Montravius Adams, DT (Auburn, Rd 3, № 93 overall)

Adams, the former Auburn Tiger, looked to be a perfect fit for the drafters and draftee. Unfortunately, he didn’t make it through his first training camp practice uninjured. Adams felt pain in his foot during the first practice of training camp on July 27, played through it the next day and has been inactive since. He underwent surgery in early August, having a screw inserted in the long bone on the outside of the foot that connects to the little toe.

Early season outlook: At this stage, Adams looks to be unavailable for even week one duty. With virtually no training camp reps in his rookie season, Adams will have to be worked in slowly to get acclimated to game shape and moreover, acclimated to real NFL action. At least he got mini-camp reps, unlike Vince Biegel. The Packers will be fortunate to get any contributions of substance from Adams by mid-season.

Vince Biegel, OLB (Wisconsin, Rd 4, № 108)

Fourth-round selection outside linebacker Vince Biegel, was the first of the Packers rookies to go down. He remains out of action with a foot injury suffered on the second day of rookie orientation in early spring. He has not taken a padded rep since the Packers drafted him in the fourth round. He remains on the PUP list now nearly two weeks into training camp.

Early season outlook: While Biegel claims that his foot injury is “progressing well,” he refuses to put a return date on it. Which means, “not soon.” Which means the Packers are inching close to potentially a lost season for the Wisconsin product.

Given the high importance of early training camp reps where competition is prioritized over game preparation, Biegel will be hard-pressed to regain any stature among the Packers linebackers. His opportunities to contribute this season shrink every day he remains out.

Kick off for the Seahawks at the Packers is at 1:25 p.m. Pacific on Sunday, Sept. 10.

Shaquill & Shaquem Griffin's agent, Buddy Baker, loses parents to coronavirus

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Shaquill & Shaquem Griffin's agent, Buddy Baker, loses parents to coronavirus

Buddy Baker’s parents were married 51-plus years and healthy individuals when they contracted COVID-19. 

On Sunday, they passed away six minutes apart. 

It’s a heartbreaking story with a tragic ending, but the NFL sports agent feels he needs to act now and help others.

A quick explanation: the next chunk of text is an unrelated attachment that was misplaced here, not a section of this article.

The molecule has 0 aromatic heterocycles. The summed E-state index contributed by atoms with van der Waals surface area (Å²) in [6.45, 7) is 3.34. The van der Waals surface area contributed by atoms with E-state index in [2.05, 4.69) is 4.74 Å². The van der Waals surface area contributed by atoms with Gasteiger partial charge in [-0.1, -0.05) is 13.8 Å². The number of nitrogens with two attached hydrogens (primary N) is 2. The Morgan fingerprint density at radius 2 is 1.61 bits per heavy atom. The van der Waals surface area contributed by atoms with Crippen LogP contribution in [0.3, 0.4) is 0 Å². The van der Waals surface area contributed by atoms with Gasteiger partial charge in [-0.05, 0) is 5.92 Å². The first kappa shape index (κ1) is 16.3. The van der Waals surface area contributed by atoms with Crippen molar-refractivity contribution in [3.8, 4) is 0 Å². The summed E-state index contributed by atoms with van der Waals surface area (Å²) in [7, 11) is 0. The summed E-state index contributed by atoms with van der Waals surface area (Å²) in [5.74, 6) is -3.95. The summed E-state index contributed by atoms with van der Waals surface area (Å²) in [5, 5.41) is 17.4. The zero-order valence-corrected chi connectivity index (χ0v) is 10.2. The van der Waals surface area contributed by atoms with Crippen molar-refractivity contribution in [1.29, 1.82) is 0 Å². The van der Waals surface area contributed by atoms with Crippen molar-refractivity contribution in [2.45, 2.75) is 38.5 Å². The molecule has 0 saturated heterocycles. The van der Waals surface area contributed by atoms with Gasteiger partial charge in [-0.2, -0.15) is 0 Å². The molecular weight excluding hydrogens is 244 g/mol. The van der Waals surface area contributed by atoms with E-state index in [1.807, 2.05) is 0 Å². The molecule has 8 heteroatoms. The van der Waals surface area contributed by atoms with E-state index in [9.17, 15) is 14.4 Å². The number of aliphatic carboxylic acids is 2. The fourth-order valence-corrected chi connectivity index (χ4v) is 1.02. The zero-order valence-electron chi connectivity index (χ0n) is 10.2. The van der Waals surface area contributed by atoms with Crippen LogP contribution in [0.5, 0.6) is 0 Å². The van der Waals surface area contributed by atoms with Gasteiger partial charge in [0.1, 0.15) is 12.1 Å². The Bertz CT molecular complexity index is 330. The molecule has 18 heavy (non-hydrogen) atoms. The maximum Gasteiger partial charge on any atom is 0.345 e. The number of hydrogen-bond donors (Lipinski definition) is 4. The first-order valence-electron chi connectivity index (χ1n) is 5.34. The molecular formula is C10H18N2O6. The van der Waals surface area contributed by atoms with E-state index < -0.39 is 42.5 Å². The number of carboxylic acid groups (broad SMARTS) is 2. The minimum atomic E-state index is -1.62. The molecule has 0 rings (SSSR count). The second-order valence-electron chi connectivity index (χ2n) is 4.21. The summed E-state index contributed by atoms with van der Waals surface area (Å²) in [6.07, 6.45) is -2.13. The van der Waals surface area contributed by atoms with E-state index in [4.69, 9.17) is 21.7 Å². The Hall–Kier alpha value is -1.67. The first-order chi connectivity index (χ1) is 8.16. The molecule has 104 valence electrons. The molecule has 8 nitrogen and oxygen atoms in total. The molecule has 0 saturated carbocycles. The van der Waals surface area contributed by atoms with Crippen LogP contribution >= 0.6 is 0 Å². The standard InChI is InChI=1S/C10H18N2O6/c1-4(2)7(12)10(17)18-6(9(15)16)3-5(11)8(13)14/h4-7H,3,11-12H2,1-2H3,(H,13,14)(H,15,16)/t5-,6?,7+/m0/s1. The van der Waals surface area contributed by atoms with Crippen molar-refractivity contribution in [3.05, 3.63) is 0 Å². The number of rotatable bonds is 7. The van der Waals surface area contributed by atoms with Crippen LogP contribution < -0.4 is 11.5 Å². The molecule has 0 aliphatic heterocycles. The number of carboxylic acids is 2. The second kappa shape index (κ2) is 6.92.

“We usually look for a positive thing to be an inspiration,” Baker said. “We hope that what’s happened to us and our family inspires others to start needing and unifying with each other to make the right choice and the challenging choice.

“It’s going to take all of us getting together and deciding we’re going to stop the spread of this virus.”

Watch his full message below: 

Baker, the president and CEO of Exclusive Sports Group, LLC, represents dozens of NFL stars, including Shaquem and Shaquill Griffin. He also serves as agent to former Seahawks wide receiver Doug Baldwin. 

Baldwin shared Baker's powerful message in a post on Twitter. 

We are sending lots of well-wishes to Baker and his family during this difficult time. 

Buzz: Everson Griffen has interest in signing with the Seahawks

Buzz: Everson Griffen has interest in signing with the Seahawks

You, me and everybody else in Seattle is sick of the pass rush merry-go-round that continues to spin while we sit at our respective homes in quarantine.

Each day we get a new rumor or report to keep fueling the fire of whether or not Jadeveon Clowney, Everson Griffen, Yannick Ngakoue or Matt Judon might eventually be members of the Seahawks.

On Tuesday, Chris Tomasson of the St. Paul Pioneer Press had some interesting thoughts on Griffen. The former Vikings pass rusher posted 8.0 sacks in 2019 and is now looking for a new team in free agency. According to Tomasson, Griffen "definitely has interest" in signing with Seattle. Joining the Seahawks would allow him to reunite with Pete Carroll, who coached him in college at USC.

The interesting note is that, according to Tomasson, Seattle's interest in Griffen hinges on whether or not the team is able to re-sign Clowney. Should that be the case, it would indicate that Seattle is only in the market for one marquee free agent pass rusher. That wouldn't necessarily close the door on a trade for Judon or Ngakoue, though. It could be that the Seahawks are hoping to land one of Griffen/Clowney and one of Ngakoue/Judon. Seattle cleared a little more than $5 million in cap space on Tuesday by cutting Ed Dickson and Tedric Thompson. They could save another $8.5 million by cutting Justin Britt. They could also get creative and create cap space by restructuring contracts. Point being, Seattle could find a way to land two of the aforementioned players should they want to.